from Jude Siciliano OP, First Impressions of the Readings , 4th Sun of Advent.
Isaiah 7: 10-14; Psalm 24; Romans 1: 1-7; Matthew 1: 18-24
All around us, at least in the parts of the world where most of us live, children’s spirits are bursting with joyful anticipation, lively hopes and unbounded expectation. They dream visions of reindeer and elves, sugar plums and skies full of wonder. And where are our spirits? And what are our dreams on this last Sunday of Advent? Do we have the spirit of Ahaz, or the spirit of Joseph, about whom we read in today’s Scriptures?
What is the spirit of this man Ahaz who appears in our readings every Advent? He is a weary warrior, King of Judah. He has made up his mind to surrender the hopes of his people by aligning himself with the Assyrians. He is confronted by the prophet Isaiah who invites him to ask for a sign from the ever-faithful God of the people. But he resists because, wearied in spirit and fatigued from battle, he can’t trust in an invisible promise. But God’s faithfulness provides a sign anyway – not one sign but actually two. First, there was the birth of Ahaz’s own son which guaranteed that the line of David would continue. But more important was the ultimate sign of God’s love and care for all people, because despite our weariness and poor choices, God gives us Emmanuel, the promised One.
What is the spirit of Joseph as recorded in the Scriptures today? Joseph is a man burdened with heavy concerns about Mary his spouse. With struggle and difficulty, he has made up his mind to resolve this awkward situation as quietly and lovingly as he can. But then, like Ahaz, he is confronted by a messenger of God. And with open mind and willing heart, he risks believing in his dream and then living it into a future. He, with faith and trusting expectation, joins with Mary in bringing to birth God’s presence among us – Emmanuel!…
As you come to the end of this Advent season: Do you identify with Ahaz or Joseph and Mary? Do you come with a spirit of weariness, afraid to trust in signs, unable to imagine a different future? Or, do you come with the spirit of a dreamer who believes that God continues to be Emmanuel, God-with-us, coming in ways unknown before and in ways unexpected?
The opening lines of today’s Gospel passage sound ordinary enough, “This is how the birth of Jesus came about.” – rather matter of fact, don’t you think? But let’s not let any of the infancy stories in either Matthew or Luke fool us. And let’s not be lulled into sentimentality as we reflect and preach on these passages. The narratives of Jesus’ birth are crammed with language and imagery that reflect the early church’s faith and the proclamation of this faith. The stories are proclaiming faith to us.
The birth narratives in both the Jewish and Christian scriptures have common features. An angel bears the news, gives the name the child is to have and what role the person is to fulfil on behalf of God. Matthew’s narrative makes it quite clear that it is God who is at work in all that is about to happen – “It is through the Holy Spirit that this child has been conceived in her.” God has a plan formed long ago and has chosen humans to bring this plan to reality.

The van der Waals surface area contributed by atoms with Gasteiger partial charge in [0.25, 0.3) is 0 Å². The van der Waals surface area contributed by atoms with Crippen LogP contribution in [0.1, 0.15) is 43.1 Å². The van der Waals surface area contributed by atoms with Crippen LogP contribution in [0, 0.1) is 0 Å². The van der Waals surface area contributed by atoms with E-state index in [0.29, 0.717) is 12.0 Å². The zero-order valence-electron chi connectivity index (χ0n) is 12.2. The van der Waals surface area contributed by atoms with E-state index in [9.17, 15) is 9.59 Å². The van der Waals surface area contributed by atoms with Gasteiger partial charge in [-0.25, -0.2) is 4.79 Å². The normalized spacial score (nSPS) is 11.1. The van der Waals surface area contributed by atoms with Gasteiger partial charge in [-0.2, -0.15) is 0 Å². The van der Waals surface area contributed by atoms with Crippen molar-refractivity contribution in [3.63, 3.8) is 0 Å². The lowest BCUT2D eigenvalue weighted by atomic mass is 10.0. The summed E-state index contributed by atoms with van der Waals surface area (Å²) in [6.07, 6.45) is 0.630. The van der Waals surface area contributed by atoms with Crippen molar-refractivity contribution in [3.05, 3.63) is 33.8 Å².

The primary emphasis in this passage is not the manner of Jesus’ conception. Rather, Matthew is stressing the name and the mission of the child, and thus, the significance of his life and its meaning for us. God chooses the child’s name and it reveals much about the child’s identity and role. His name is to be Jesus, a name (similar to Joshua), which means, “God helps,” or “God saves.” The angel reinforces that Jesus’ identity will be consonant to his name, “…because he will save his people from their sins.” Thus, when the child grows into adulthood, all who encounter him will experience God’s reconciling love. All he does and says will be about “saving” us… Our lives are not just about ourselves, but we are a part of a community that embraces all peoples.
Matthew’s Gospel with its emphasis on community shows strong Jewish roots. The Jews were saved from slavery and brought to freedom as a people. Thus, we are reminded that we are not saved as individuals, but as a community. God sees our human situation, that we are islands of isolation. We act for our own interests without regard for the horrendous consequences to ourselves, the environment and to our world – depression, segregation, materialism, over consumption of resources, militarism, suspicion of those different from us, ethnic violence, etc. There is much from which we need saving. Through Jesus we are drawn out of our sinful isolation into communities of love and light. His name assures that this chosen one of God will accomplish what we cannot do ourselves; he will save us. He will set out to dissolve our sinful isolation by building a community whose hallmarks include; love for one another, inclusion of all, forgiveness and reconciliation, care for the most vulnerable, etc. These are just some of the signs of a “saved community,” signs that, as Jesus preached, “The kingdom of heaven is at hand.”
Matthew is writing for a community of Christians which mainly consists of Jewish converts. Thus, these converts would immediately recognize the angel’s expanded message. “Behold, the virgin shall conceive and bear a son, and they shall name him Emmanuel.” The identity and role of Jesus is reinforced by Matthew, so that his converts wouldn’t miss the Isaiah allusion, for he adds the explanation, “which means ‘God is with us.’” When life is tough we can feel alone and forgotten by God. Those with faith in the Emmanuel-to-be-born need only to look to him as a sign that God has not forgotten us, that “God is with us.”